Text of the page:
The caucus said Tuesday it has added an independent group, known as the Rhode Island Democratic Women’s Caucus, separate from the state Democratic Party, while maintaining a caucus within the Democratic Party.

“As a Democratic women’s caucus, we are focused on creating meaningful change in the state of Rhode Island by ensuring equality in power, influence, and economic status for those who identify as and with women--as it laid out in our mission statement,” caucus Chairwoman Liz Gledhill said in a statement.

The change comes after Democrats voted Monday night and overwhelmingly approved the ability of caucuses to take part in independent fundraising, communications or campaign activities. A party spokeswoman calls that an effort to foster consistency.

But women activists remain upset by two initial endorsements made by the Democratic Party in 2018, including one for a former Republican who supported Donald Trump in 2016.

“The differences between the leadership of the Rhode Island Democratic Party and the platform of the national Democratic Party are stark, and go far beyond differences of opinions,” Gledhill said. “Amidst the chaos of the state committee meeting on Monday, November 18, and in demonstration of their disdain of inclusion and diversity, the state party committee voted against giving its caucuses any autonomy and against including official representation for Native Americans on their State Committee.”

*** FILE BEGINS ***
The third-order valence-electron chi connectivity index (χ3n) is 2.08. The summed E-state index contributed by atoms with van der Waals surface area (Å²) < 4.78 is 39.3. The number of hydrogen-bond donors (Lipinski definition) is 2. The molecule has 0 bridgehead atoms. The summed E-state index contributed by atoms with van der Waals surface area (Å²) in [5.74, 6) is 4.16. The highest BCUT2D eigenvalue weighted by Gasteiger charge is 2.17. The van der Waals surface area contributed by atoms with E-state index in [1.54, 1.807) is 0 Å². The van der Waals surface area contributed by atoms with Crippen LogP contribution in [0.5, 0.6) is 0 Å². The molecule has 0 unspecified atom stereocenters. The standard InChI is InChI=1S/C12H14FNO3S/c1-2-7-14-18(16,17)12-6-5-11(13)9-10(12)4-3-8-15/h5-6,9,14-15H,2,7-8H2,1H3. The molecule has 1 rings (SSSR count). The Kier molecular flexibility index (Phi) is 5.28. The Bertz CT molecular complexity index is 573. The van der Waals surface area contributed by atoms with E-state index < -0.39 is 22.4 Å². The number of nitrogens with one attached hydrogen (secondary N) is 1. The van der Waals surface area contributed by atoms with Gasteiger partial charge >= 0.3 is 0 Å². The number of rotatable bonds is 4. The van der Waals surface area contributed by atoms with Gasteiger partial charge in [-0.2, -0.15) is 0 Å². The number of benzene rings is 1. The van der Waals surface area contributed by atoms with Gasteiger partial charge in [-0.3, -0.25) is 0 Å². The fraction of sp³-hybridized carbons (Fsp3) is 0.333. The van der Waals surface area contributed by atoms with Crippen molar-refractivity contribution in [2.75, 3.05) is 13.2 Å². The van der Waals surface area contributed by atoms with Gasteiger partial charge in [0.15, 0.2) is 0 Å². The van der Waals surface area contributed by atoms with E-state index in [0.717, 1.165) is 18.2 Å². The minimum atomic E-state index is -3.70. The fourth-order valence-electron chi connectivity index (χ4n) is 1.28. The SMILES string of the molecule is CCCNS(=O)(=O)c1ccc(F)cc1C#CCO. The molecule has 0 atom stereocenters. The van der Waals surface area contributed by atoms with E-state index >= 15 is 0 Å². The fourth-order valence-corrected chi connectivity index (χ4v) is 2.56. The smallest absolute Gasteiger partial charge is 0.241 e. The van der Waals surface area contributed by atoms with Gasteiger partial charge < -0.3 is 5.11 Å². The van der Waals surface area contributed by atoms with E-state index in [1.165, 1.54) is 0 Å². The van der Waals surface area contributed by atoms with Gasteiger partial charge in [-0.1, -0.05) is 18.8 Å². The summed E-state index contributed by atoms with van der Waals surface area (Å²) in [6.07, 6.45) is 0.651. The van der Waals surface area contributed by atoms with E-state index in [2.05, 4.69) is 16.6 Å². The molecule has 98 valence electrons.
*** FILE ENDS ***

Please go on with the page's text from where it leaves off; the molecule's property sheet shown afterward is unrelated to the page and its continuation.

Gov. Gina Raimondo has a national profile among Democrats. But in Rhode Island, the Democratic Party is effectively controlled by the House speaker, Nicholas Mattiello.

The RI Democratic Women’s Caucus indicated in its news release that it voted to create a new allied organization on November 10, more than a week before the meeting when the bylaws were voted.

In a statement, RI Democratic Party Executive Director Cyd McKenna said the party looks forward to maintaining its own women’s caucus.

“The newly passed bylaws of the RIDP added at-large state committee seats to be filled by underrepresented minority groups, and we recognize that seats for Native American Democrats were left off the list. This was an inadvertent mistake, and we do have a recognized (but inactive) Native American Caucus in the state party. To correct this, Chairman McNamara is committed to appointing 2 of the other newly added at large seats to Democrats, in equal gender representation, of Native American descent,” McKenna said.

She added: “The original RIDP Women’s Caucus is still a caucus recognized by the party. We look forward to working with its members on important women’s issues as we head into the 2020 election cycle in our efforts to defeat Donald Trump and put a Democrat in the White House."